• Peer support for planning outreach to community partners
  • Independent study of booklets in advance of group discussion
  • 8 Medical Library Association CE units

Register on our training calendar.

You can attend all sessions, or teleconference of your choice. We hope you will attend all. Attendees who attend all four teleconferences may receive 8 Medical Library Association CE units (pending approval).

This project is led by Margot Malachowski (Baystate Health), Michelle Eberle (NN/LM NER), Cindy Olney (NN/LM OERC), and Karen Vargas (NN/LM OERC) and sponsored by the NN/LM Healthy Communities COI (Community of Interest).

Give Your Elevator Pitch a Lift

Tuesday, September 15th, 2015

[guest post by Cindy Olney, OERC]

Forget about elevator speeches.  Think elevator conversations.

Elevator pitches are one of a number of strategies you can use to stealthily promote your organization’s successful programs and services. We cover elevator pitches in an OERC workshop about how to use evaluation to better advocate for your organization. I always thought of elevator pitches as little promotional speeches of elevator-ride length (i.e. 20-seconds) that you can slip into small talk when you run in to “someone influential.”  You add nuggets of evaluation findings to these mini-speeches to demonstrate program value.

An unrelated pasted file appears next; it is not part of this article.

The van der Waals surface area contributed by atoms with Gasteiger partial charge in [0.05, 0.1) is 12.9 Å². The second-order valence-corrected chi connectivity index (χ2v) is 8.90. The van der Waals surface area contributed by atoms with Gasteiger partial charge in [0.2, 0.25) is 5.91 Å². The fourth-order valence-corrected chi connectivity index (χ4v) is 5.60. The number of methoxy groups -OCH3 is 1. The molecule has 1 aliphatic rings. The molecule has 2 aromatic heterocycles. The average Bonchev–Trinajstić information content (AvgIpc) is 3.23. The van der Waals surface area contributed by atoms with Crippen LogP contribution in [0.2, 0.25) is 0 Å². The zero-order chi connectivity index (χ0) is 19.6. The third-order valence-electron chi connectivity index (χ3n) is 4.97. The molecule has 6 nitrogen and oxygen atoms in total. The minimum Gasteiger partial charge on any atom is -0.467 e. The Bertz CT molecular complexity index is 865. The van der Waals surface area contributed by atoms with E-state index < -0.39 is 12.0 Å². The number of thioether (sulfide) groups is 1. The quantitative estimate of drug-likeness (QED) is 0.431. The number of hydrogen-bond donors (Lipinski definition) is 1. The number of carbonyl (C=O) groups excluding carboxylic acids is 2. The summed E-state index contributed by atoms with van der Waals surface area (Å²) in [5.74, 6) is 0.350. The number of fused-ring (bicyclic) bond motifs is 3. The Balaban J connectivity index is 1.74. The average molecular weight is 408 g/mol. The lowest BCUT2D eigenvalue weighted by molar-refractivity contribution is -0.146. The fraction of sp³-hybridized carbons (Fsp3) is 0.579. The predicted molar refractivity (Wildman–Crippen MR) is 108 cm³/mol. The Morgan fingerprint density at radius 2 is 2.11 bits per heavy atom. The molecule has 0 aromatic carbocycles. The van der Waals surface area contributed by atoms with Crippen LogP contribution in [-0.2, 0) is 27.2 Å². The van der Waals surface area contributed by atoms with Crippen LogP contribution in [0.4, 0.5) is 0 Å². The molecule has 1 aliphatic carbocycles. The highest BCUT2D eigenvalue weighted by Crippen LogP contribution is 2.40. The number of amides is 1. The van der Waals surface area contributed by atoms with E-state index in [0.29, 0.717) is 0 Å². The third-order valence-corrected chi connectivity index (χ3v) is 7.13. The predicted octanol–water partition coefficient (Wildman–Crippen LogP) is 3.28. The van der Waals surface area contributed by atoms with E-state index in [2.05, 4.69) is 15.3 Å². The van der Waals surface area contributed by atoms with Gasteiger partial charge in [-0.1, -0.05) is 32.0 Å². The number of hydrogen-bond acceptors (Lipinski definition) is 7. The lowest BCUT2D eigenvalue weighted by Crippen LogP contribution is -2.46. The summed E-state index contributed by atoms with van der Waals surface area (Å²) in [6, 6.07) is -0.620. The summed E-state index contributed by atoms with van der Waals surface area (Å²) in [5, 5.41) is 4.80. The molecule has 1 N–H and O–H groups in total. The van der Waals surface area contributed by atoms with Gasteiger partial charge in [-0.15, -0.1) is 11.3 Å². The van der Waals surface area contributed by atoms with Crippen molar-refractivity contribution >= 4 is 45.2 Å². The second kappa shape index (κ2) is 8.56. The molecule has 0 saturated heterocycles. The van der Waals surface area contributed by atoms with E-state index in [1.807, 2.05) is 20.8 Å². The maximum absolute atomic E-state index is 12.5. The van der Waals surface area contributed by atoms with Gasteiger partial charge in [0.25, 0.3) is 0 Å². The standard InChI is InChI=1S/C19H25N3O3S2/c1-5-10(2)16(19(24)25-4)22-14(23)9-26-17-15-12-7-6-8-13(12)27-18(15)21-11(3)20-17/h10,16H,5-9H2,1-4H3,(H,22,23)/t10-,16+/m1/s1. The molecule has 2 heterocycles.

I now see that I was missing a key element in the elevator pitch exchange: the other person.

I can thank this insight to Tim David and his article Your Elevator Pitch Needs an Elevator Pitch, which appeared in the Harvard Business Review (10 Dec 2014).  David emphasizes the importance of engaging your fellow elevator traveler, rather than talking “at” him or her.

As such, you have to prepare a conversation, not a speech.

What I appreciate in particular is how he seamlessly slips in evidence to support his low-key pitch. See, for instance, how he surreptitiously inserts a statistic that he must have obtained from a follow-up evaluation with one of his client organizations.  Specifically, the organization reported that productivity and morale increased 38% after his training. David seamlessly folds that little fact into the conversation and it underscores the value his service provided to the organization.

That’s how to tie evaluation to advocacy, folks!

Here are the other tips I took away from the article: